|Publication number||US4181976 A|
|Application number||US 05/950,204|
|Publication date||Jan 1, 1980|
|Filing date||Oct 10, 1978|
|Priority date||Oct 10, 1978|
|Publication number||05950204, 950204, US 4181976 A, US 4181976A, US-A-4181976, US4181976 A, US4181976A|
|Inventors||Michael J. Collins, Michael T. S. Ching|
|Original Assignee||Raytheon Company|
|Export Citation||BiBTeX, EndNote, RefMan|
|Patent Citations (9), Referenced by (31), Classifications (10), Legal Events (1)|
|External Links: USPTO, USPTO Assignment, Espacenet|
The invention herein described was made in the course of, or under a contract or subcontract thereunder, with the Department of Defense.
This invention relates generally to digital circuitry and more particularly to digital circuitry adapted to reverse the order of a selected portion of a digital word.
As is known in the art, it is sometimes necessary to reverse the order of the bits of a digital word. For example, in many Fast Fourier Transformer (FFT) processors it is required that memory addresses in such processors be bit-reversed at various steps in the processing, for example in retrieving the computed frequency components in ascending order of frequency. In applications where the entire address is to be bit-reversed one technique used is to couple the address in bit-reversed order and non-bit reversed order to a selector and selectively coupling either the bit-reversed address or the non-bit reversed address to the output of the selector. Such technique is described in U.S. Pat. No. 3,673,399 issued June 27, 1972.
In many FFT applications the address generator produces a fixed length digital word. However, the FFT processors are adapted to perform FFT processing for a variety of data or batch sizes, say a four-point FFT, an eight-point FFT and a sixteen-point FFT. One such processor is described in U.S. Pat. No. 3,875,391, inventors G. N. Shapiro and H. S. Sobel, issued Apr. 1, 1975 and assigned to the same assignee as the present invention. With such type processors, if it is desired to obtain the computed frequency components in ascending order of frequency, it would be desirable if a different number of bits of the address were reversed depending on the batch size of the FFT. For example, if the address is a six bit digital word a5 a4 a3 a2 a1 a0 (where a0 is the least significant bit and a5 is the most significant bit) in one batch size it may be desired to reverse only the three least significant bits to form an address a5 a4 a0 a1 a2 while for another batch size it may be desired to bit-reverse the five least significant bits to form the address a5 a0 a1 a2 a3 a4. It is evident then that using the multiplexer technique described above requires coupling to such multiplexer all possible bit-reversed address combinations required for all possible batch sizes which are to be processed, thereby requiring extensive hardware in generating proper addresses.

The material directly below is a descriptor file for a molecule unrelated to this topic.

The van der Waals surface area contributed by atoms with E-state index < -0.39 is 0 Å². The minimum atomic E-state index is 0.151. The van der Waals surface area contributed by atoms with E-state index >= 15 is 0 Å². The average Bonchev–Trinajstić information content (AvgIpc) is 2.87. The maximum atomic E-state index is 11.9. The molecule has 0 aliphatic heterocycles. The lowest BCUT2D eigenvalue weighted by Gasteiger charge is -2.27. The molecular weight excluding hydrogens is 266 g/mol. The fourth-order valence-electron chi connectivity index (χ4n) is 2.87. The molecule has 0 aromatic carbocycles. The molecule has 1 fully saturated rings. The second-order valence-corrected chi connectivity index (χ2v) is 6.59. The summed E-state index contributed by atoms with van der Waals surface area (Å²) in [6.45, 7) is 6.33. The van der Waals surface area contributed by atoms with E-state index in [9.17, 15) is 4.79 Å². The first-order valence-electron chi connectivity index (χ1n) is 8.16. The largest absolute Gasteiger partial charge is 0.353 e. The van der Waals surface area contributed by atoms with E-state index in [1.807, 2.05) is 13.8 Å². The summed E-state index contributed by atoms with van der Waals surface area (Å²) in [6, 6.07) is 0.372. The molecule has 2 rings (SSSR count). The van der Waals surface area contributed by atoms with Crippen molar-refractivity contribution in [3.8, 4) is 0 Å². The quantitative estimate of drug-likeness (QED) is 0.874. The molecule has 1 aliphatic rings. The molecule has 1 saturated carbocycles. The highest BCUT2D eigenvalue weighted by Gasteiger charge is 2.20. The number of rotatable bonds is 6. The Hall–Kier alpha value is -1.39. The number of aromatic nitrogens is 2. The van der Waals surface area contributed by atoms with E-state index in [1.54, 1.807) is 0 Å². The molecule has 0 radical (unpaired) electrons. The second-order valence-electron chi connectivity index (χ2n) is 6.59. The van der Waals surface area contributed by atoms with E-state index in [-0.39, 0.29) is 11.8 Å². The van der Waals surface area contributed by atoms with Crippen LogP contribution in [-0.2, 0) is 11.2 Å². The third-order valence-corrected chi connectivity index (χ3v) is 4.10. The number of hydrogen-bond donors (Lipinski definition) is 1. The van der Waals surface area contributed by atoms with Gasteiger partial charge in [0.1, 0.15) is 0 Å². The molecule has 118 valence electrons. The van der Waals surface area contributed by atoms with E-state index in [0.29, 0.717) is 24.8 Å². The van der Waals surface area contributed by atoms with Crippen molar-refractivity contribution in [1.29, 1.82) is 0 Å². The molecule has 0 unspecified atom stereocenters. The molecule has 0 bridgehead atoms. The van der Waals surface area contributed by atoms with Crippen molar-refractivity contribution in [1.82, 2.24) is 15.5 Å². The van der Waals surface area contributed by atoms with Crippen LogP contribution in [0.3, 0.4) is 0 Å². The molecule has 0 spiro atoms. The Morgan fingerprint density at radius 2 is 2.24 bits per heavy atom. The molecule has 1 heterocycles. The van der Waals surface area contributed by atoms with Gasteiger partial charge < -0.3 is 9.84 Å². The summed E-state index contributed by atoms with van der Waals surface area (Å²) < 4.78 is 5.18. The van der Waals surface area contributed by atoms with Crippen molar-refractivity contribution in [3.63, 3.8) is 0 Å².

In accordance with the present invention apparatus is provided for reversing the bit order of a selected portion of an m bit digital word. Such apparatus includes: (a) means for producing the m bit digital word in bit-reversed order at a first set of terminals; (b) means coupled to the m bit digital word in non-bit reversed order for coupling the unselected portion of the m bit digital word in non-bit reversed order to a second set of terminals; and (c), means for coupling the portion of the first set of terminals producing the selected portion of the m bit digital word in bit-reversed order and the second set of terminals to a set of m output terminals to produce an output digital word, such output digital word being the m bit digital word with the selected portion thereof in bit-reversed order and the unselected portion in non-bit reversed order.
The invention will be more fully understood from the following more detailed description taken together in conjunction with the accompanying drawings in which:
FIG. 1 is a block diagram of bit-reversing apparatus according to the invention;
FIGS. 2 and 3 are block diagrams useful in understanding the operation of the bit-reversing apparatus shown in FIG. 1;
FIG. 4 is a block diagram of an alternative embodiment of a bit-reversing apparatus;
FIG. 5 is a block diagram useful in understanding the bit-reversing apparatus shown in FIG. 4; and
FIG. 6 is a block diagram of an FFT processor including the bit-reversing apparatus shown in FIG. 1.